Sarah Polley on Being the Bad Mommy of ‘Splice’

On Elsa being an actor’s dream role:

It was the best character I’ve ever read for a woman. I’ve never wanted to play a part that badly. What’s great about her is there is something very human and damaged about her, but she also just goes to places where her sense of ambition and manipulation and drive is so overwhelmingly human. I think that’s such an amazing thing to have to try and connect with and empathize with and play. It was a pretty amazing experience.

On playing an unsympathetic character:

I think that there aren’t enough unsympathetic characters to play in movies generally. I think that there’s this huge pressure – “How can we make what she does sympathetic?” Whenever you’re making a film, the script notes are always about how to make people more sympathetic. But I think ultimately we all run into people in our lives that aren’t at all. It’s interesting to get to know why, but it’s not necessarily interesting to make them likable. So I think we can understand why Elsa is the way she is. She’s had a pretty neglectful, isolating childhood that she never dealt with, and instead, like many people do, she just tried to zoom out of it and make it go away by drowning it in ambition and achievement and accomplishment, and living life too fast. I think we can understand how she gets where she gets. But I don’t think we have to like her all the time. [Laughs.]

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Why Guillermo del Toro says you MUST see Splice

Guillermo del Toro movies have wonderful, awesome creatures in them, so if he’s saying you have to see Splice, there may be something to it. He produced the film because he felt writer/director Vincenzo Natali took the creature feature in bold new directions.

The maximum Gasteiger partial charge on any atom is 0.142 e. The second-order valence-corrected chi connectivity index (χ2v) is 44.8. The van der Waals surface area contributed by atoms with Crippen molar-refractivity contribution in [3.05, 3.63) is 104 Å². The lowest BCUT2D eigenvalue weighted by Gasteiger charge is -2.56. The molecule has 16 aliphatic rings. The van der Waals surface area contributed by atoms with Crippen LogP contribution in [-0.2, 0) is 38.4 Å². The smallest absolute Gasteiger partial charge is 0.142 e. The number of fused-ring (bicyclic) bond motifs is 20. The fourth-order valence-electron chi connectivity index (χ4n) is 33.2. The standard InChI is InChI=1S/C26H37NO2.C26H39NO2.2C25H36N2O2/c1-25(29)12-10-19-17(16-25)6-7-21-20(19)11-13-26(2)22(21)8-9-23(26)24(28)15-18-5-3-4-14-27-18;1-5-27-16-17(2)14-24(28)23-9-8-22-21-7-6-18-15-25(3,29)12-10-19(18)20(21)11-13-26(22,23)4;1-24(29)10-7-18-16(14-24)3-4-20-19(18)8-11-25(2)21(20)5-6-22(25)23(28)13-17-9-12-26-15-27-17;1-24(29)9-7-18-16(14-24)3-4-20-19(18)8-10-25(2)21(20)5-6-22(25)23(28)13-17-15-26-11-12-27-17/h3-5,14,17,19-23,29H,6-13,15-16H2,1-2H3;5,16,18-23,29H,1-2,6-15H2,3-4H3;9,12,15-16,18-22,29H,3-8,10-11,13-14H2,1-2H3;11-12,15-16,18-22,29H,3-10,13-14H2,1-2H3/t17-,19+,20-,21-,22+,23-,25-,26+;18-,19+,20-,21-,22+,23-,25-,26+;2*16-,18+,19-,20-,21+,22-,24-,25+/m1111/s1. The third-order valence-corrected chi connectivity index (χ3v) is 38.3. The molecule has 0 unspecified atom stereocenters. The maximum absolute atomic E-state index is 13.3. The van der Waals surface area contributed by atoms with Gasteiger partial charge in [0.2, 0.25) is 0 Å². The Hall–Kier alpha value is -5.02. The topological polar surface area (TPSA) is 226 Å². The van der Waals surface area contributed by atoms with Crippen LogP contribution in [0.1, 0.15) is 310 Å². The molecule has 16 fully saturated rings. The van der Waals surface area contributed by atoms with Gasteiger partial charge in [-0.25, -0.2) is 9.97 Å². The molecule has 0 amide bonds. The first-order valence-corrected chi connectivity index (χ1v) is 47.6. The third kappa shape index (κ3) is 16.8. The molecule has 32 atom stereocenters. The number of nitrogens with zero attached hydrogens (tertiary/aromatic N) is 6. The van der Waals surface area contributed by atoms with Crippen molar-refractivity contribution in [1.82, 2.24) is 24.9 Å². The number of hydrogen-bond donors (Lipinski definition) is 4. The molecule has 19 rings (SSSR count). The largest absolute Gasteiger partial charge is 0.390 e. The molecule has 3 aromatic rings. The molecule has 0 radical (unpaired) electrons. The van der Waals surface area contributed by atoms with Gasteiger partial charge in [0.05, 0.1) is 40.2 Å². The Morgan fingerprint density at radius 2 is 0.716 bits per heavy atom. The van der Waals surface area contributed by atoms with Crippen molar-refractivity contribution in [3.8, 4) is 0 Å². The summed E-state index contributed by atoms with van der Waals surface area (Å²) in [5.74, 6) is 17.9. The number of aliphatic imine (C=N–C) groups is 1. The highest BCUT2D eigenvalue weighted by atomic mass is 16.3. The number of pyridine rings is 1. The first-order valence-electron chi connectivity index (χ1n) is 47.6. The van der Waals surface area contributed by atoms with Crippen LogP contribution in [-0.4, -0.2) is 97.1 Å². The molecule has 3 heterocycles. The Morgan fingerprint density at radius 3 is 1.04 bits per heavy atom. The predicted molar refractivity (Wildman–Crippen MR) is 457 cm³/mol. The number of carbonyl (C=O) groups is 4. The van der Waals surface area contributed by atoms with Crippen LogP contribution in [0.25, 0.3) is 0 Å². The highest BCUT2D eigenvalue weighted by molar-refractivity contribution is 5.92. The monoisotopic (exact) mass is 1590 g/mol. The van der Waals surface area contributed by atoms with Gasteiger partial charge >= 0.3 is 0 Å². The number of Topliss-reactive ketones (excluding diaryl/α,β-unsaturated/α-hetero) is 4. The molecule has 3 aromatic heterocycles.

“It takes you places where normally movies in the genre want to play it safe,” del Toro said in a conference call on May 27, while he was in New Zealand, and before we learned that he’d quit The Hobbit. “It’s not very often that a major release also gets to tamper with the moral borders that we dare not to cross.”

In Natali’s film, scientists create a new species by splicing human and animal DNA. Where it goes from there, well, you’ve just got to see it.

“There is always a line in the whole structure of the creator/monster myth,” del Toro said. “There’s a line that never gets crossed, from the earliest myth of Frankenstein, for the Golem, there is always a familial relationship. There can be father and son or neglected son and father. There’s always family dynamics at the center. With Splice, Vincenzo has made a really sick family dynamic within the characters of the piece that is Splice. If they do want to see a couple of those lines crossed, fully crossed by the filmmakers, they should go see Splice.”

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Splice looks freaky from the previews I’ve seen. Do you plan on seeing it after all you’ve heard and seen?